Public Safety


When I speak with people in the 46th Ward, crime is the top issue on the minds of most.  In particular, the increase in violent crime over the past year has many concerned, even our most seasoned residents.  The proliferation of carjackings, armed robberies, and shootings have justifiably scared people into feeling unsafe when they leave their homes.  For a ward that relies heavily on its entertainment Districts, the perception that our neighborhoods are unsafe also poses economic consequences to local businesses which employ thousands of workers.  We also should not lose sight of the fact that violence amplifies inequality, and it traumatizes victims.  We should never downplay the lasting effect that violence has on individuals, families, and communities.  While crime concerns seem daunting, I have a vision for how Chicago needs to systematically address its public safety issues.


In order to effectively address the unacceptable level of Chicago’s violent crime, City Hall, in concert with law enforcement and other stakeholders, needs to develop a comprehensive plan to reduce crime.  Most importantly, the plan must be transparent to our residents, and it must establish predesignated data-driven metrics to track our progress.  If aspects of the plan fail to produce the intended results, we must be agile and make course corrections.  The safety of our people is far too important to ignore.  We need to set standards for what we expect from the police and our residents.  Most importantly, we need elected leaders who take ownership of their residents’ public safety concerns and who will work with various agencies and departments to ensure successful results. 


A comprehensive, transparent, and data driven crime plan must include short-term, mid-term, and long-term strategies.  Accordingly, we need to take different approaches to addressing crime on parallel tracks if we want to attain lasting success.  Our immediate priority must be to increase our police force because empirical data strongly supports this as a mechanism for quickly reducing violent crime.  Mid-range plans should focus on other tactics such as alternative approaches to addressing individuals with mental health issues.  Likewise, we must look long-term at programs designed to dissuade individuals from engaging in violence.  For example, the University of Chicago Crime Lab has seen promising results (albeit on a small scale) from the Becoming a Man and READI programs.  Crime is a multi-faceted issue that can be approached in multiple ways, but we must focus our resources on those solutions that have proven to work.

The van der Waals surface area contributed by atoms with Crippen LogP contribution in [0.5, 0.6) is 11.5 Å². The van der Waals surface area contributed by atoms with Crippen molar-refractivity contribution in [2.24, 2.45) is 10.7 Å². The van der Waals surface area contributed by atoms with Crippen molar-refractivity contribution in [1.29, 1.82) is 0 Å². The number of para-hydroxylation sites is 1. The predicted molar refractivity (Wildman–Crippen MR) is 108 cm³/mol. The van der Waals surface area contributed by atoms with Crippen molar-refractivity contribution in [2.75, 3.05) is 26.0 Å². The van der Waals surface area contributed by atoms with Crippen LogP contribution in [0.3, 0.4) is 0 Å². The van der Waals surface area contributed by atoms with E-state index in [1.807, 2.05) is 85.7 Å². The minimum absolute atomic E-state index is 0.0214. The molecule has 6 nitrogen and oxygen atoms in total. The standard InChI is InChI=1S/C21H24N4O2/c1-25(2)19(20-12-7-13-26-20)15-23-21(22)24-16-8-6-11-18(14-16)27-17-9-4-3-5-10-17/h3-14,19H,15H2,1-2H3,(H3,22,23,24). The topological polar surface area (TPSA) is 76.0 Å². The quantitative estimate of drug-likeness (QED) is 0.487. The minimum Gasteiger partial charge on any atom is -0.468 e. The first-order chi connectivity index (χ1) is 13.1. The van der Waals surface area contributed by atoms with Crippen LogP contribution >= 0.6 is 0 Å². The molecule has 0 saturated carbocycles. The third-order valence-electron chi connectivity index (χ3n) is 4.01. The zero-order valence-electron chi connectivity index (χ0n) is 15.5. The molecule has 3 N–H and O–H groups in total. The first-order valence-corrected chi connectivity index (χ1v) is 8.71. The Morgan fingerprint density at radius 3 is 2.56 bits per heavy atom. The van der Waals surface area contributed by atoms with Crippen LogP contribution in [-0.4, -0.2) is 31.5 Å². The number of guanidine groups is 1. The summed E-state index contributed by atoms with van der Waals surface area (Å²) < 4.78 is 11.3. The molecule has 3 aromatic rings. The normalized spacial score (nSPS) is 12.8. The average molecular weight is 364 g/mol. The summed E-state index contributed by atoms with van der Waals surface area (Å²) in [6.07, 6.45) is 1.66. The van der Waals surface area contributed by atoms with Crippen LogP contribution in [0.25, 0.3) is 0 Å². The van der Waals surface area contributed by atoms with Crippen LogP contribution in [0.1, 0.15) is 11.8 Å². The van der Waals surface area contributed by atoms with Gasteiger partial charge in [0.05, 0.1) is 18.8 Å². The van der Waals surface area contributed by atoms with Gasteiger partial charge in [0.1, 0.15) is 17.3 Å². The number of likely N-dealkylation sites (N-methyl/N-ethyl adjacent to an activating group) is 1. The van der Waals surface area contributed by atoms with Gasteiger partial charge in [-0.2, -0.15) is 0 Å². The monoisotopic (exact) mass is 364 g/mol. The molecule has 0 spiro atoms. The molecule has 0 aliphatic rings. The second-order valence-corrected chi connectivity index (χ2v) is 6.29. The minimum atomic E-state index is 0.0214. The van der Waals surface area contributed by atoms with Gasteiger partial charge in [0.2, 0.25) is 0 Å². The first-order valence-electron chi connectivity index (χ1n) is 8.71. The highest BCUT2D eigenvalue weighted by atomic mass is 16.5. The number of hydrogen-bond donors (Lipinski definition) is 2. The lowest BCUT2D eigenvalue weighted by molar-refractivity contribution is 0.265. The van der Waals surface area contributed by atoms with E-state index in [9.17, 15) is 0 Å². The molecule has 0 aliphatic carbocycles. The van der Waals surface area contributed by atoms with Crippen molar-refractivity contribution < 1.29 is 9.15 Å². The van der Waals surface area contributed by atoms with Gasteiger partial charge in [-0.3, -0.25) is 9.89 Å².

We also need to take a zero-tolerance policy toward violent crimes.  If our efforts to prosecute gun crimes through the state’s attorney’s office prove ineffective, we should explore partnering more consistently with federal law enforcement to address these crimes, in particular gun crime and hate crime.  As we approach an era without cash bail, we must also reexamine our electronic monitoring program to ensure its reliability and effectiveness.  As we see now, too many people who are released from custody pending criminal charges commit additional crimes while on electronic monitoring.  Last year, over 50 people on electronic monitoring were arrested for shootings or murders.  In order to regain the public’s trust in the system, we need to hire more staff to perform electronic monitoring and invest the resources to verify that the technology functions properly to incentivize people who have been released from custody to comply with the program’s requirements.  More effective electronic monitoring will play a key role in curbing violent crime.  


In addition to a city-wide plan to address crime, I believe that we must fully staff the 19th police district that services the majority of the 46th Ward.  Over the last ten years, we have witnessed a 40% reduction in the number of police officers who patrol the area that constitutes the current 19th District.  Under-resourcing the District makes it difficult for officers to do their jobs well and frustrates the officers who want to effectively serve our community.  Too often, we lack the necessary number of local law enforcement officers required to address our residents’ needs.  I will be the alderman who fights for those resources, and I will prioritize making our ward safer.